Saturday, February 21, 2004

MOSES' HORNS AGAIN. Gerald A Honigman replies:
In response to Jim Davila's post disputing Gerald A.�Honigman's association of Michelangelo's horns on Moses with the Devil, please consider�that the idea�and image of the Devil Jew had been well ingrained into the average Christian's mind since John's Gospel and was quite common for over a millennium prior to Michelangelo's era.��It's no stretch to suggest that�the sculptor�was aware of this as well. Being the great artist that he was, he certainly also knew that those extra-cranial growths would not be seen as rays of light but as horns.

Now, how were the vast majority of people--already familiar with the Jew as Satan's offspring (earliest picture of a Jew in England entitled, "Aaron--Son Of The Devil")--going to interpret a horny'll forgive the expression?

Despite all of the scholarly hot air --which I've been aware of for decades--debating whether these were rays of light mistranslated into horns instead, the likely explanation...that I've pondered for decades of my own� that Michey saw Moses, the great Lawgiver, still as a Jew...and Jews were commonly associated with the Devil by Christians, Church Fathers, and Christian writings from the getgo. I find it a bit na�ve that people would ignore this and insist, instead, that it was the sculptor's pondering translations of words that led him to place horns--that he knew would be interpreted by the masses as they always had vis-�-vis Jews--on Moses' head.

Let's just say that we don't know why Michey chose to do that...but odds go with about 1,500 years of Christian stereotyping the Jew as the Devil's child. Unless we have an explanation given by he himself that contradicts this, I've seen nothing which leads me to believe the wishful thinking of some scholars. As Theodore Herzl found out while covering the Dreyfus Trial in France, even the "enlightened" could be anti-Semitic and/or at least harbor the same old negative stereotypes and ingrained teaching. That led him to write Der Judenstat in response...and the rest is history as they say. Modern political Zionism was born...and Israel reborn...within a half century.

He then includes links and quotes from numerous sources to show that there's a history of demonizing of Jews in Christianity (which I accept) and a couple of quotes on interpreting Michelangelo's horns on Moses: see (section 5.2) and (sections V and VI).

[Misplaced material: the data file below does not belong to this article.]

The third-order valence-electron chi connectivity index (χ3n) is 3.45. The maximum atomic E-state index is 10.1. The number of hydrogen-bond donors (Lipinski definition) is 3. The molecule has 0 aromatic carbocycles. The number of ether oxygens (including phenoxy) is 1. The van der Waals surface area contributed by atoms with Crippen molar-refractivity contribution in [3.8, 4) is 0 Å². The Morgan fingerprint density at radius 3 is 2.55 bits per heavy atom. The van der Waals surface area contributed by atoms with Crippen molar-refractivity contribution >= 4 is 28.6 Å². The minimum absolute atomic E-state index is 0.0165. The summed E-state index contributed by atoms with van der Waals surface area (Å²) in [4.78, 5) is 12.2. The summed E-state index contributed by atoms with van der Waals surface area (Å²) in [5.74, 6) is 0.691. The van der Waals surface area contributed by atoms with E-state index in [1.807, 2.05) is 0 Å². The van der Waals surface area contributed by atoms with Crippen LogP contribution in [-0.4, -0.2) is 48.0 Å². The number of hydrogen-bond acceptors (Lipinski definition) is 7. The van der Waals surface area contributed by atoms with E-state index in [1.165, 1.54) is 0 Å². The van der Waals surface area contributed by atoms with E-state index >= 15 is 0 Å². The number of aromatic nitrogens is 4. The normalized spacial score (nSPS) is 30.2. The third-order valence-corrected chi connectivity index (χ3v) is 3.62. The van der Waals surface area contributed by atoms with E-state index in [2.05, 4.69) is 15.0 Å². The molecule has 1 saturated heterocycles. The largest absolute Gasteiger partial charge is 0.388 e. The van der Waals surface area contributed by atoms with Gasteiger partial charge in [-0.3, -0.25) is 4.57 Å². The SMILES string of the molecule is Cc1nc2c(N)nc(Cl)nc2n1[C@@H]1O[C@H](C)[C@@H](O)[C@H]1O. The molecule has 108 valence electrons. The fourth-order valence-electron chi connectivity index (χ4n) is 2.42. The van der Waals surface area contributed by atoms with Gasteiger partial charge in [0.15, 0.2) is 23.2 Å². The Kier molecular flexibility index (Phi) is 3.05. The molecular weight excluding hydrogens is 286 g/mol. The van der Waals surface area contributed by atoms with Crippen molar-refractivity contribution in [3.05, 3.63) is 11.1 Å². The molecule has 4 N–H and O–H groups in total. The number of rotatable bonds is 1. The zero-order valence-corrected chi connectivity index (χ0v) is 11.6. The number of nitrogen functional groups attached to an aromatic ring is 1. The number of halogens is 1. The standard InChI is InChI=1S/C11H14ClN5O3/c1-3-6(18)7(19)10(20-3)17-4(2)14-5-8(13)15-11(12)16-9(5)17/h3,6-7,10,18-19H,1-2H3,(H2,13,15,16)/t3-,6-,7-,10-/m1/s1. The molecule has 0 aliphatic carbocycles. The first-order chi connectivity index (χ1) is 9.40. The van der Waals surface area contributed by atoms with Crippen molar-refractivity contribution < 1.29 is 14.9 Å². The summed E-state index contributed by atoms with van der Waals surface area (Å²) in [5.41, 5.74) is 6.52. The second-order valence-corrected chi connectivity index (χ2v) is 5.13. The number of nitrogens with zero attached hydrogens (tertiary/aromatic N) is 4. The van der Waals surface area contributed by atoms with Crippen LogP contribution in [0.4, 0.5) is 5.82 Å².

What I was arguing in my nuancing of his comment ("Hundreds of years later, Michelangelo placed Devil's horns on his famous sculpture of Moses") was that the horns on Michelangelo's Moses were not a good example of Christian demonization of Jews, because the horns come from a (possibly viable) interpretation of a biblical passage about Moses which was actually accepted in at least some Jewish circles, as attested by Aquila's translation and a midrash, and that M. himself would have known it from the Latin Vulgate. Mr. Honigman replies that M. certainly would also have known the demonic Jew meme and he should have known what would be the interpretation of the Christian masses and the effect on them.

These are good points. The origins of the Moses-with-horns motif do not involce demonizing him, but how the motif was transmitted by Christians in this period is a different issue. I suspect M. wouldn't have thought or cared much about what the masses thought, but he certainly would have been concerned for the interpretation of his patrons. He and they would have known their Latin Bible but they also would have known the tradition of Jews as diabolical, so this may well have been at least a subtext of the portrayal of Moses. I'm no specialist in the Renaissance, and if any readers know of anything M. himself said or any comments by contemporaries which would illuminate what he or they took to be the meaning of the horns, I would be obliged if you would pass them on to me. Also � a not insignificant question � can anyone tell me when the devil started to be portrayed with a pair of horns? I assume it was well before this but I don't know.

As for the larger question of what to make of Mel Gibson's The Passion of the Christ if it turns out to be as bad as some people fear, I refer you to the comments of Jack Miles which I cited yesterday and which I think are very sane.

I am grateful to Jerry Honigman for taking the time to comment on my post.

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